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Author Topic: Fisherman finds Maryland Blue Crab in Crystal River Flordia  (Read 1372 times)
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jack1747
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« on: December 29, 2017, 03:47:17 PM »

"CRYSTAL RIVER --

A fisherman in Crystal River made quite the catch this week. Turns out one of his blue crabs had traveled to our area all the way from Maryland! Experts say that's very unusual."  Shocked

http://www.baynews9.com/content/news/baynews9/news/article.html/content/news/articles/bn9/2017/12/28/maryland_blue_crab_f.html
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jack1747
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« Reply #1 on: December 29, 2017, 03:48:15 PM »

Why do I get the feeling Shack had something to do with this.  Grin
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evinrude 130
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« Reply #2 on: December 29, 2017, 04:04:38 PM »

Surely is interesting. If the story is true, that the crab traveled for several years, it's a miracle. Guess that crab stopped molting for some reason.  Not to mention he escaped being caught for so long.

" He noticed the pink tag on the crab and called the number listed. Turns out the crab had been tagged by the Smithsonian Environmental Research Center in the Chesapeake Bay, and over the course of several years made his way into the gulf and then into King's Bay."
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« Reply #3 on: December 29, 2017, 08:17:39 PM »

That's exactly what I was thinking. All the way from Maryland to Florida without shedding. That would be impressive, or god damned fast.
My assessment: FAKE NEWS. Someone caught him here and dropped him there.
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crabbrgrabbr
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« Reply #4 on: December 30, 2017, 04:49:40 AM »

I called BS on this one with my wife as soon as I saw the article. I'm not a biologist, but I've never seen a crab shed and not get a new shell.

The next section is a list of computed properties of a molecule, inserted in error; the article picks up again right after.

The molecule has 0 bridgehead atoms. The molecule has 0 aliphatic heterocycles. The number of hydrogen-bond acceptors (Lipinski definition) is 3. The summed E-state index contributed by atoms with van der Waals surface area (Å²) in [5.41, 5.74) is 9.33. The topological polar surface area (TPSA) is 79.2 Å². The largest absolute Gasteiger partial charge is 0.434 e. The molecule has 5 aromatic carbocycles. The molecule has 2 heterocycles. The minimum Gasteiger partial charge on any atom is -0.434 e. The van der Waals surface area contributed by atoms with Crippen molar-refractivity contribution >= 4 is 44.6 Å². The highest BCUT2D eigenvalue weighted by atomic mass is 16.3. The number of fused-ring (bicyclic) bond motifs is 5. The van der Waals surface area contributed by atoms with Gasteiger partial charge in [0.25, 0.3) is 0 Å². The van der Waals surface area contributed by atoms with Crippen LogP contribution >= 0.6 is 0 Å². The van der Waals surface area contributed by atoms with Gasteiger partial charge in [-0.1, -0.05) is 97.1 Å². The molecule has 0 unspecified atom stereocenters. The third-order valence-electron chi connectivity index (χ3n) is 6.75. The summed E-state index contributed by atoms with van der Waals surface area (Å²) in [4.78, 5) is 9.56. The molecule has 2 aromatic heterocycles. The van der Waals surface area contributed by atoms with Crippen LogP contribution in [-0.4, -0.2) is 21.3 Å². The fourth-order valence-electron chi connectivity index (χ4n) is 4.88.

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jack1747
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« Reply #5 on: December 30, 2017, 08:59:53 AM »

I am not saying this isn't fishy but after decades of keeping Callinectes sapidus in aquariums it might be plausible.  Crabs that I have raised from less then 1" to full term life, stop shedding in the last year of their life.  "Molting is energy dependent. Larger animals must store far more nutrients for molting than do smaller juveniles. Thus, a really big lobster only molts every 2 to 5 to 10 years. Similarly for blue crabs, the larger the crab, the more difficult to store energy for molting."
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evinrude 130
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« Reply #6 on: December 30, 2017, 09:01:11 AM »

I called BS on this one with my wife as soon as I saw the article. I'm not a biologist, but I've never seen a crab shed and not get a new shell.


 It liked the tag soo much, it kept it. LOL.
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evinrude 130
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« Reply #7 on: December 30, 2017, 09:20:16 AM »

I caught a tagged crab on August 9, 2015. The number was 38985, which represents how many crabs had been tagged so far. This is what the person told me when I called the number on the tag.
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« Reply #8 on: December 30, 2017, 09:36:16 AM »

What was the so called "reward" that they posted on the tag when you caught it?
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evinrude 130
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« Reply #9 on: December 30, 2017, 09:43:40 AM »

I called and they mailed me a $5.00 check.

ly 15, 2014
Rewards for Reporting Tagged Blue Crabs in Chesapeake Bay



Have you seen a crab in Chesapeake Bay wearing a pink tag on its back? If you have, please report the tag to us at the Fish and Invertebrate Ecology Lab at the Smithsonian Environmental Research Center. The tags are part of two studies on crab biology, migration, and fisheries. Rewards are $5 or $50 depending on which tag you find. Here's a close-up of the tag showing the information we hope you will record and information about how to report the tags::


Funding for this research was provided by Maryland Sea Grant and NOAA's Saltonstall-Kennedy Grant Program.
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« Reply #10 on: December 31, 2017, 10:07:15 AM »